The New Testament proves to be no better at enlightening seekers on how infinite creative power generates energy manifestations through a process of polar activity.  Instead, the superstition that light (good) and dark (evil) are engaged in battle is played upon in Acts of the Apostles 19:15-17 and is also implied in Corinthians 11:23 and 12:9.  Both of these books are also attributed to the self-proclaimed apostle Paul who alleges that the forces of darkness knew that Paul was God’s servant and attacked him.  How, exactly, he was attacked is vague.  In the timeframe of these New Testament writings (Acts c. 84-90 CE, and 1 Corinthians c.94-100 CE), the attempt to draw converts to the new faith was shifting from promotional focus on hoped for Jewish converts to concentration on the broader mass of lesser educated people that were being incorporated into the Roman Empire.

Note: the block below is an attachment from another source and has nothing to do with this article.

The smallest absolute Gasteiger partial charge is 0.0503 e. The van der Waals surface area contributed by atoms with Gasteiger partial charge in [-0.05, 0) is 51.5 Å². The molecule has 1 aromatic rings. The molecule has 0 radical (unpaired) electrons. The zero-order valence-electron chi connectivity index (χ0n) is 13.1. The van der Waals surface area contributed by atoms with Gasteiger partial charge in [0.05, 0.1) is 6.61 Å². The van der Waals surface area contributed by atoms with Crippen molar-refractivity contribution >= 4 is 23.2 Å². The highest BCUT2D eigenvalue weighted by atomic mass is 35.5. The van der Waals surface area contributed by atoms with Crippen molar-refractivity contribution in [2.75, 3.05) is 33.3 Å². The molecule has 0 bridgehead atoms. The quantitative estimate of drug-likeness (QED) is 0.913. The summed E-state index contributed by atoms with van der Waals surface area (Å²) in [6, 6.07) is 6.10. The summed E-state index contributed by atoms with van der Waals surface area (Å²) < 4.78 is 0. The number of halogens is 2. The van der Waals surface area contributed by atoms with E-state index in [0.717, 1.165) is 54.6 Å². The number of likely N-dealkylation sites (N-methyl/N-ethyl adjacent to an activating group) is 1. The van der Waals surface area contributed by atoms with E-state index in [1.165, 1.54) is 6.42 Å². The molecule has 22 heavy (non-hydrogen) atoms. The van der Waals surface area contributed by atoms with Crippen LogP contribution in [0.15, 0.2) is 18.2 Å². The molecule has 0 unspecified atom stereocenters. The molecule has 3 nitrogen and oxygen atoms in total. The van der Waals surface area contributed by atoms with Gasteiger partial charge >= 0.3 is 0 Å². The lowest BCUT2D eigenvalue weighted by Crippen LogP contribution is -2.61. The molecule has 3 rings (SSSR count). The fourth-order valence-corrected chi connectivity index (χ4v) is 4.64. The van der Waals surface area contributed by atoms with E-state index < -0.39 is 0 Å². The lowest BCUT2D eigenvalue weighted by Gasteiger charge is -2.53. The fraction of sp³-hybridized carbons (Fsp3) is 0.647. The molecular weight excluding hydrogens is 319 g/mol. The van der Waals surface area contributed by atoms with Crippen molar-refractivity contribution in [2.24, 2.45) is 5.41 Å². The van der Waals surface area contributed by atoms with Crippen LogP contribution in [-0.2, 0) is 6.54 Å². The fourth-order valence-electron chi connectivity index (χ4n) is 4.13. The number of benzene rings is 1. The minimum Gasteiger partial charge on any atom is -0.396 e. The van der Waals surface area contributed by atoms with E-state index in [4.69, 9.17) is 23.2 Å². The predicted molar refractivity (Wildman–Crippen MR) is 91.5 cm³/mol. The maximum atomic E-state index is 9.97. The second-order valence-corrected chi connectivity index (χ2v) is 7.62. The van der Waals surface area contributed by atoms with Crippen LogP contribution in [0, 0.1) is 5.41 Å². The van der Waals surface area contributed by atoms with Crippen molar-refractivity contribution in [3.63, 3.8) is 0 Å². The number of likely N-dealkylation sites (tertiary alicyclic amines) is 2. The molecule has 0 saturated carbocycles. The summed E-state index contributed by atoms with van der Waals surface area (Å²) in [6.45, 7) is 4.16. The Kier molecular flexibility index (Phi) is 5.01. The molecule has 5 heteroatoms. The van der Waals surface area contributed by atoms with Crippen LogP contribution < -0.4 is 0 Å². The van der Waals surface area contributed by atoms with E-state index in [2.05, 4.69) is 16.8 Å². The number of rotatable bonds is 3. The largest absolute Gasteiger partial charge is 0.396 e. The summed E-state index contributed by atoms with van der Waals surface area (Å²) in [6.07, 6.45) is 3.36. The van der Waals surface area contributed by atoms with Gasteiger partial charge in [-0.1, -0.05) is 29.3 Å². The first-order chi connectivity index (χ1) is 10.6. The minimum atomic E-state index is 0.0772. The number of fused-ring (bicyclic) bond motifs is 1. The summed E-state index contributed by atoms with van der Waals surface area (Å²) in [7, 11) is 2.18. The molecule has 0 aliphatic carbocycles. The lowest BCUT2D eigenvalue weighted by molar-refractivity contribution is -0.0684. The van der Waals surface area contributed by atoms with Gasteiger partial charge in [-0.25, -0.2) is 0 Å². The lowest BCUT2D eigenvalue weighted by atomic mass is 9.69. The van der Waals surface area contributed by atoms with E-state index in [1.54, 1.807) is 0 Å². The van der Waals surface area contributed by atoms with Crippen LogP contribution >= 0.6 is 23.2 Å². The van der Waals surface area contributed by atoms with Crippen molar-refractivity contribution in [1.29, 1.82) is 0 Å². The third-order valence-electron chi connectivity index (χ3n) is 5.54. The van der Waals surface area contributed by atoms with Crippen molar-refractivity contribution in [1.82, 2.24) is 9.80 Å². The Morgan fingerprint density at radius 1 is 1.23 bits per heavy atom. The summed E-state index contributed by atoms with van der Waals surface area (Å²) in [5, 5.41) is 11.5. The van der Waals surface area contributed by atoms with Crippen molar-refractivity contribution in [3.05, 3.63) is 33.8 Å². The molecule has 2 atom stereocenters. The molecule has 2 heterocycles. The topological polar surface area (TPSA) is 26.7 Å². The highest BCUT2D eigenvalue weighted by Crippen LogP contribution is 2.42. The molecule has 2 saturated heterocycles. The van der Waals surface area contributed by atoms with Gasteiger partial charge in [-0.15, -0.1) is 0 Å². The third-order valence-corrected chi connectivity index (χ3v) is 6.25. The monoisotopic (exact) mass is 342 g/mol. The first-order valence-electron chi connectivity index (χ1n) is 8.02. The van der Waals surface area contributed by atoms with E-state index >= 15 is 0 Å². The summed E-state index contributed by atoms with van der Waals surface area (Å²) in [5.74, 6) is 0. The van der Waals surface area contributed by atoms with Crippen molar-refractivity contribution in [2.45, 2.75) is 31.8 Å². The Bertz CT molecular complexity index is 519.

Demonology interweaves throughout holy word from Genesis to Revelation, with “saints” such as John referring to Satan as “…the father of lies (John 8:44).  It is in the New Testament book of Revelations, however, where Satan and his demons really rip up the scenery before meeting their just deserts.  Up to this point the Bible paints numerous references to spiritual warfare that is being waged, but the details of those ceaseless battles are scarcer than hen’s teeth.  The general sidestepping, as in Revelations 12:7-9, tells only that Michael and his angels fought against Satan and his angels.  It is oddly similar in tone to that in Daniel 10:10-13.